As you wander about your world, casually observe what people wear on their wrists. You will notice the most common wrist worn device is a wristwatch. But you will also notice most people have nothing on their wrist. If you are super observant, you may notice fewer people under 40 wear watches than those over 40. Fewer under 30 than those under 40. And much fewer under 20 than those under 30. All of this is to say the majority of people have a naked wrist. This is the fundamental challenge any wearable must first overcome. The masses must feel it valuable enough to put something on their body where they have specifically chosen to not place something before.
Is there a job to be done?
Each product must exist for a reason. It must solve a pain point. If the purpose of a business is to find a customer, the purpose of a product is to find an owner. What is the job to be done that only a wrist worn object is uniquely designed to do? That is the question.
Whenever I share my skepticism with this category, and use the “job to be done” philosophy, a common response is “Well, no one really saw the iPhone coming.” It’s as if Apple’s ability to re-invent the mobile device is the benchmark to validate the opportunity for wearables and smartwatches. This is, in fact, a tired response. Many did see the iPhone coming. I would argue anyone who used a Palm Pilot, Treo, Windows Phone, or Blackberry would have known the value of such a product and recognized its potential. Apple came in with a better recipe and, more importantly, one that included value propositions that went beyond the business/professional audience. Since the original Palm Pilot, the job to be done was clear. There is not a single wearable or smartwatch on the market that has clearly highlighted the job to be done beyond a few verticals.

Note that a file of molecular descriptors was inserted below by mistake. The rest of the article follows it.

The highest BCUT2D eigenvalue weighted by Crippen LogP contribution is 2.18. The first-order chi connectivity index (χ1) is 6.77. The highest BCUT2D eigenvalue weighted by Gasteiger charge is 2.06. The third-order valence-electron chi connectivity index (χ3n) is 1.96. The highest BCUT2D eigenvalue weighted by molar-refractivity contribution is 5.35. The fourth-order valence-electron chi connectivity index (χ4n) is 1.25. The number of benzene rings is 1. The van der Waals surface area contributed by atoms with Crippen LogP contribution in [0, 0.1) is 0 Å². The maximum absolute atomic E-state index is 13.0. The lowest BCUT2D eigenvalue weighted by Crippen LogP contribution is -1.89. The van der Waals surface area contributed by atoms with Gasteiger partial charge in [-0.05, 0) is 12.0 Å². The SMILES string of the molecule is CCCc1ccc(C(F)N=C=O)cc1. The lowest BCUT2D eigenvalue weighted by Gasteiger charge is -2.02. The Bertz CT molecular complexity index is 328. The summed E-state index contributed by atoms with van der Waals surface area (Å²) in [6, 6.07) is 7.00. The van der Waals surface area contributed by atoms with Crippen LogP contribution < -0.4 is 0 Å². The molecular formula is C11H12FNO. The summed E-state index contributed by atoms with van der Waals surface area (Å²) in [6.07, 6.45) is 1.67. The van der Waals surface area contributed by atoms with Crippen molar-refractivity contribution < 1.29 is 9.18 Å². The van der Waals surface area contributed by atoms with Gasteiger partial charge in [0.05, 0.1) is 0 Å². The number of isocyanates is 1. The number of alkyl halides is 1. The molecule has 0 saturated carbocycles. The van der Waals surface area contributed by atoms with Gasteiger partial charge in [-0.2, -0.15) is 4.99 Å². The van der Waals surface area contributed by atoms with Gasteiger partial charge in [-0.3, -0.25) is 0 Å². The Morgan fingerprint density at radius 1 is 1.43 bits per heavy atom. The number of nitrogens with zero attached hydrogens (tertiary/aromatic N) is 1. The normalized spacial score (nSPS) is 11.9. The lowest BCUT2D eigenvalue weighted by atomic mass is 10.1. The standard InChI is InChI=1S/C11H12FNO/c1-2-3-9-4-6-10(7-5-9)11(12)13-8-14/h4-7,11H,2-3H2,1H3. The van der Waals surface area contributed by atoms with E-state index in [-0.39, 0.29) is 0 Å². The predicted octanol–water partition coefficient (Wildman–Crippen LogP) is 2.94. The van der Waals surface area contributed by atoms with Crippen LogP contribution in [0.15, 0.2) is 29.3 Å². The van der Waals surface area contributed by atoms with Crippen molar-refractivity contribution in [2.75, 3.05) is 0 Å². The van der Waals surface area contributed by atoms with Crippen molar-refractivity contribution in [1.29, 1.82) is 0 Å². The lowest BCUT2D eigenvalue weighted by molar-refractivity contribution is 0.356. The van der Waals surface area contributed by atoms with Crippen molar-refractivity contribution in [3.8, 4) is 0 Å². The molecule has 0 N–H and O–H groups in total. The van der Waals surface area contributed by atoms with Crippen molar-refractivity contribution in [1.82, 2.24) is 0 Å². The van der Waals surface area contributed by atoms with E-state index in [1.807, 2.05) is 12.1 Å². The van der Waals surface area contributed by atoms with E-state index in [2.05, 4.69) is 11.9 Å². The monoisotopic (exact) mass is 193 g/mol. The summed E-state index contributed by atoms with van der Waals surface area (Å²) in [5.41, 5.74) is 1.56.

This is not to say someone will not figure out the right recipe that can take these devices beyond niche verticals. But even then, it is up against an adoption cycle issue. Prior to the smartphone going mainstream, many in developed markets owned a basic communications device like a cell phone. The initial barrier to adoption had already been broken by cell phones for smartphones. Wearbles and smartwatches are starting from scratch for the majority of consumers. If we were to use this analogy, wearables are in the cell phone adoption phase, not the smartphone adoption phase. Should the right recipe for wearables and/or smartwatches emerge that can drive mass market adoption, I would expect it to happen faster given it will be closely tied to the smartphone. But the point remains, most people have naked wrists.
While I have no doubt this market will be filled with companies attacking it from many areas, finding the killer app will remain central. I believe digital identity will play a role and, perhaps over time, so will the unbundling of technologies in our smartphones and decentralizing that experience to other devices. The point I want to drive home is timing. The naked wrist is the single observation we need to keep in mind when we think of adoption cycles. While it may likely be a complementary device to the already widely adopted smartphone, the value proposition of any wearable must be enough for the mass market to add a piece of electronics to a part of their body where there is none now.
The other key to addressing the naked wrist is breadth and depth. This is not a one size fits all market. What young people want will be different than what older people want. What women want will be different than what men want. What people in Europe want will be different than Asia and so on and so forth. For any vendor to compete in this market they must have a deep product portfolio that will deliver the same value proposition but come in many styles. This is the one thing I feel will pose the largest challenge for the category to go mainstream, and particularly for any one company to address the mainstream consumer market.